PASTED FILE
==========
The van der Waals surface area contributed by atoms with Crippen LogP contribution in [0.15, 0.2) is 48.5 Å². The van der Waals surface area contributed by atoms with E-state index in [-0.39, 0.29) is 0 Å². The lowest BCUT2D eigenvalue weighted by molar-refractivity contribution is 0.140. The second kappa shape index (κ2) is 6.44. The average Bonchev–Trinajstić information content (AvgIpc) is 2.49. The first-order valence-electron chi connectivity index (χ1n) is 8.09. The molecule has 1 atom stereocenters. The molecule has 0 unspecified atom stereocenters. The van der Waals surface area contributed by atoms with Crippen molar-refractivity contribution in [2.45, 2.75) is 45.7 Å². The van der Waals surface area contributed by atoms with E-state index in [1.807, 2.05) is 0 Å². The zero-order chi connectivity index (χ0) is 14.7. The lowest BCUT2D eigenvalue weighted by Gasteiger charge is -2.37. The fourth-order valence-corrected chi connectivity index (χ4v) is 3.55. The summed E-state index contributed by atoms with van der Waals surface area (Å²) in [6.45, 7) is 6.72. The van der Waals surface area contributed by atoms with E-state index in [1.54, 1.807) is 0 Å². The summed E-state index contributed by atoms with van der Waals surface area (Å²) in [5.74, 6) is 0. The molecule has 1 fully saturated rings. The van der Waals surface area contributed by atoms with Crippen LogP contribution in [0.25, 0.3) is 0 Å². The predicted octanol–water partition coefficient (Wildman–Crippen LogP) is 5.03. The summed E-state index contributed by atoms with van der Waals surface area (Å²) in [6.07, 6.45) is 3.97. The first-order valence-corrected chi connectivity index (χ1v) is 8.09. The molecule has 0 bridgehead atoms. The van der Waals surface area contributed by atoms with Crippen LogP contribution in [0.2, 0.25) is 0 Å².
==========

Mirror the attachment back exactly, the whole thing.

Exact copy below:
The van der Waals surface area contributed by atoms with Crippen LogP contribution in [0.15, 0.2) is 48.5 Å². The van der Waals surface area contributed by atoms with E-state index in [-0.39, 0.29) is 0 Å². The lowest BCUT2D eigenvalue weighted by molar-refractivity contribution is 0.140. The second kappa shape index (κ2) is 6.44. The average Bonchev–Trinajstić information content (AvgIpc) is 2.49. The first-order valence-electron chi connectivity index (χ1n) is 8.09. The molecule has 1 atom stereocenters. The molecule has 0 unspecified atom stereocenters. The van der Waals surface area contributed by atoms with Crippen molar-refractivity contribution in [2.45, 2.75) is 45.7 Å². The van der Waals surface area contributed by atoms with E-state index in [1.807, 2.05) is 0 Å². The zero-order chi connectivity index (χ0) is 14.7. The lowest BCUT2D eigenvalue weighted by Gasteiger charge is -2.37. The fourth-order valence-corrected chi connectivity index (χ4v) is 3.55. The summed E-state index contributed by atoms with van der Waals surface area (Å²) in [6.45, 7) is 6.72. The van der Waals surface area contributed by atoms with E-state index in [1.54, 1.807) is 0 Å². The summed E-state index contributed by atoms with van der Waals surface area (Å²) in [5.74, 6) is 0. The molecule has 1 fully saturated rings. The van der Waals surface area contributed by atoms with Crippen LogP contribution in [0.25, 0.3) is 0 Å². The predicted octanol–water partition coefficient (Wildman–Crippen LogP) is 5.03. The summed E-state index contributed by atoms with van der Waals surface area (Å²) in [6.07, 6.45) is 3.97. The first-order valence-corrected chi connectivity index (χ1v) is 8.09. The molecule has 0 bridgehead atoms. The van der Waals surface area contributed by atoms with Crippen LogP contribution in [0.2, 0.25) is 0 Å².